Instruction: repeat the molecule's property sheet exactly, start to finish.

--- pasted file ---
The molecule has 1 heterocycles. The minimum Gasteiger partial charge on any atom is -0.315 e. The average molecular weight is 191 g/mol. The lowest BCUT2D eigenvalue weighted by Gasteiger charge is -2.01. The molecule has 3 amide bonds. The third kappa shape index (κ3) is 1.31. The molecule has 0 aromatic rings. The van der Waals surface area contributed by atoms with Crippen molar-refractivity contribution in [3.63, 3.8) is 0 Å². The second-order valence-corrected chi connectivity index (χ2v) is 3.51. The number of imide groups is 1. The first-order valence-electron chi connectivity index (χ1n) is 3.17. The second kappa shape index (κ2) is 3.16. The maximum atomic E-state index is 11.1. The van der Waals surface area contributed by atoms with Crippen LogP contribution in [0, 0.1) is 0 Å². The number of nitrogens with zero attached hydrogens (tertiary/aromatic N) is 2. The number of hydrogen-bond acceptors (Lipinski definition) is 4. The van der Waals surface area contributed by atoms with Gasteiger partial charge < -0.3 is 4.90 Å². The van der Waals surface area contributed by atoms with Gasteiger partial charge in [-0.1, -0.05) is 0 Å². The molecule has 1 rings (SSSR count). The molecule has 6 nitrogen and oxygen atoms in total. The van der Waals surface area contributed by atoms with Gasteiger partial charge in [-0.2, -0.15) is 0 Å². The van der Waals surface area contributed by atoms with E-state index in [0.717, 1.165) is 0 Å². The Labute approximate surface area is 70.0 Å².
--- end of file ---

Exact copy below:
The molecule has 1 heterocycles. The minimum Gasteiger partial charge on any atom is -0.315 e. The average molecular weight is 191 g/mol. The lowest BCUT2D eigenvalue weighted by Gasteiger charge is -2.01. The molecule has 3 amide bonds. The third kappa shape index (κ3) is 1.31. The molecule has 0 aromatic rings. The van der Waals surface area contributed by atoms with Crippen molar-refractivity contribution in [3.63, 3.8) is 0 Å². The second-order valence-corrected chi connectivity index (χ2v) is 3.51. The number of imide groups is 1. The first-order valence-electron chi connectivity index (χ1n) is 3.17. The second kappa shape index (κ2) is 3.16. The maximum atomic E-state index is 11.1. The van der Waals surface area contributed by atoms with Crippen LogP contribution in [0, 0.1) is 0 Å². The number of nitrogens with zero attached hydrogens (tertiary/aromatic N) is 2. The number of hydrogen-bond acceptors (Lipinski definition) is 4. The van der Waals surface area contributed by atoms with Gasteiger partial charge < -0.3 is 4.90 Å². The van der Waals surface area contributed by atoms with Gasteiger partial charge in [-0.1, -0.05) is 0 Å². The molecule has 1 rings (SSSR count). The molecule has 6 nitrogen and oxygen atoms in total. The van der Waals surface area contributed by atoms with Gasteiger partial charge in [-0.2, -0.15) is 0 Å². The van der Waals surface area contributed by atoms with E-state index in [0.717, 1.165) is 0 Å². The Labute approximate surface area is 70.0 Å².